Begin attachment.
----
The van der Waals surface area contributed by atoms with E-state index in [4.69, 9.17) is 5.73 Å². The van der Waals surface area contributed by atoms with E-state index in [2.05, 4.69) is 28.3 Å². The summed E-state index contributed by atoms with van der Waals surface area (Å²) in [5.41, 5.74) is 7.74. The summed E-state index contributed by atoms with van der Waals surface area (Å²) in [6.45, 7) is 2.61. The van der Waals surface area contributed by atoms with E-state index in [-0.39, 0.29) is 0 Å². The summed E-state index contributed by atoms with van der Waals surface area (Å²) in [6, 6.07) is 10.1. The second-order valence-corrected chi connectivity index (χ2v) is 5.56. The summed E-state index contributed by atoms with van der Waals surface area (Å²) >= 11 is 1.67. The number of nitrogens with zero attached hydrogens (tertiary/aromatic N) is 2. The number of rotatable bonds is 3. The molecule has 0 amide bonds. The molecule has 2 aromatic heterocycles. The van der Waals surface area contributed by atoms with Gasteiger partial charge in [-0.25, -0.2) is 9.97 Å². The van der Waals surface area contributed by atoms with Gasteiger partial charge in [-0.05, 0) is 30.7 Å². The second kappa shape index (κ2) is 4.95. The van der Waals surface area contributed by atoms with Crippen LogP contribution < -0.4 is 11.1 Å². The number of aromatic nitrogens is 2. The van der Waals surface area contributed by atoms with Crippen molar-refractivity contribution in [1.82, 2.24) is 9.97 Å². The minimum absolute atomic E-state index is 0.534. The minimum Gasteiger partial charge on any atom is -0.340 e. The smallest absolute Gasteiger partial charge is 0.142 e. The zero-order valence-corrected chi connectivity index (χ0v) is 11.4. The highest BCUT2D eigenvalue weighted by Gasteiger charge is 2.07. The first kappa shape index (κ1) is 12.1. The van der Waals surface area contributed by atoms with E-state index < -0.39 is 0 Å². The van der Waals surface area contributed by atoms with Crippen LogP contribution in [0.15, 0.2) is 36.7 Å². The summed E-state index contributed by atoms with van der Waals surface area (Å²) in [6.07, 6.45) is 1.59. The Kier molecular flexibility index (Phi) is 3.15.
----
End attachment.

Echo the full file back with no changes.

The van der Waals surface area contributed by atoms with E-state index in [4.69, 9.17) is 5.73 Å². The van der Waals surface area contributed by atoms with E-state index in [2.05, 4.69) is 28.3 Å². The summed E-state index contributed by atoms with van der Waals surface area (Å²) in [5.41, 5.74) is 7.74. The summed E-state index contributed by atoms with van der Waals surface area (Å²) in [6.45, 7) is 2.61. The van der Waals surface area contributed by atoms with E-state index in [-0.39, 0.29) is 0 Å². The summed E-state index contributed by atoms with van der Waals surface area (Å²) in [6, 6.07) is 10.1. The second-order valence-corrected chi connectivity index (χ2v) is 5.56. The summed E-state index contributed by atoms with van der Waals surface area (Å²) >= 11 is 1.67. The number of nitrogens with zero attached hydrogens (tertiary/aromatic N) is 2. The number of rotatable bonds is 3. The molecule has 0 amide bonds. The molecule has 2 aromatic heterocycles. The van der Waals surface area contributed by atoms with Gasteiger partial charge in [-0.25, -0.2) is 9.97 Å². The van der Waals surface area contributed by atoms with Gasteiger partial charge in [-0.05, 0) is 30.7 Å². The second kappa shape index (κ2) is 4.95. The van der Waals surface area contributed by atoms with Crippen LogP contribution < -0.4 is 11.1 Å². The number of aromatic nitrogens is 2. The van der Waals surface area contributed by atoms with Crippen molar-refractivity contribution in [1.82, 2.24) is 9.97 Å². The minimum absolute atomic E-state index is 0.534. The minimum Gasteiger partial charge on any atom is -0.340 e. The smallest absolute Gasteiger partial charge is 0.142 e. The zero-order valence-corrected chi connectivity index (χ0v) is 11.4. The highest BCUT2D eigenvalue weighted by Gasteiger charge is 2.07. The first kappa shape index (κ1) is 12.1. The van der Waals surface area contributed by atoms with E-state index < -0.39 is 0 Å². The van der Waals surface area contributed by atoms with Crippen LogP contribution in [0.15, 0.2) is 36.7 Å². The summed E-state index contributed by atoms with van der Waals surface area (Å²) in [6.07, 6.45) is 1.59. The Kier molecular flexibility index (Phi) is 3.15.